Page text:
Updated: Nov 16
The Process Tempo Visual Modeler....
For Process Tempo users, visual modeling is both an art and a science. The platform allows users to visually describe complex scenarios (the art) and at the same time, capture this data in a consistent fashion (the science).
The above image is an example of a Process Tempo conceptual model. It describes how metadata could potentially be captured within Process Tempo. The model is considered a conceptual model because 1) the nodes are based on a "Concept" and 2) the terms are somewhat vague. What is a "Source" for example?
Business models are designed to capture specifics and to enforce consistency. Having consistent content is important in a multi-user environment. Consistency will make it much easier for you (and your teammates) to search for and find content in the future. Consistency is enforced by rules contained within the selected catalog. These rules often restrict the user from adding content that does not make sense and limits them to the types of concepts and relationships they can add.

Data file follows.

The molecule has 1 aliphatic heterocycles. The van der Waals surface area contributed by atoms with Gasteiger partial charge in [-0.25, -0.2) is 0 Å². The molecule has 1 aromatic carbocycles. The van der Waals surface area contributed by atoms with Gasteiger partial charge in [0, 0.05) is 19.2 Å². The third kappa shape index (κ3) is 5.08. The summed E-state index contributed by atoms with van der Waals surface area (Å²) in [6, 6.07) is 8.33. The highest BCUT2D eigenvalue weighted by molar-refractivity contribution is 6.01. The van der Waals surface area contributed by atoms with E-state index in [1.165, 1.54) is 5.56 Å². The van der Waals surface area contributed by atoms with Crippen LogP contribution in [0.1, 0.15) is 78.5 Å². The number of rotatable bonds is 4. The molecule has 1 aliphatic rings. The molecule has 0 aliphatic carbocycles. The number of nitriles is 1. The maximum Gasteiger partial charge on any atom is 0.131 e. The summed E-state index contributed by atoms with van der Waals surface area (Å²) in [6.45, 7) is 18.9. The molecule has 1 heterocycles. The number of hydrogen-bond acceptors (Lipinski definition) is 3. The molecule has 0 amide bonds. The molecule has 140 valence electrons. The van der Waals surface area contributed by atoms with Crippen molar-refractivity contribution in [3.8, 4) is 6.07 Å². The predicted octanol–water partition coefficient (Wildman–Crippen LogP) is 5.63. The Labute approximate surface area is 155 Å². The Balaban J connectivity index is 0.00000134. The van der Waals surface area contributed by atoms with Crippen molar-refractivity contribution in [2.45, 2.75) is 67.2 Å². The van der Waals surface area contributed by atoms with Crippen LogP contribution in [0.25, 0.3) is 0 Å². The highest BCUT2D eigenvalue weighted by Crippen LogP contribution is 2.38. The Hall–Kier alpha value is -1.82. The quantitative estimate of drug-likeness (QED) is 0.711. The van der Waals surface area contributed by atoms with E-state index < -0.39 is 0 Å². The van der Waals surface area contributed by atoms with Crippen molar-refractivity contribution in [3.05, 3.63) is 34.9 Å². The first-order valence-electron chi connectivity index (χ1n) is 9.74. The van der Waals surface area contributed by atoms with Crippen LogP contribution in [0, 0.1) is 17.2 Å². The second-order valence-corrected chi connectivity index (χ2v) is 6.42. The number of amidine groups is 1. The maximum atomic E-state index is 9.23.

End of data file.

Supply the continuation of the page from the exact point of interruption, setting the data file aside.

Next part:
Another important difference is that the content added to a Business Model becomes instantly available to others within the same domain. Business Models make up your team's knowledge base and therefore should contain content that is as detailed as possible.
Concept Models are flexible and designed for capturing ideas. These models are not shared with anyone by default and typically do not enforce consistency rules. Users are free to be as detailed as they wish. Often users will begin to document a complex process with a Concept Model when they lack the detail necessary to use a Business Model.
An example of a Concept Model: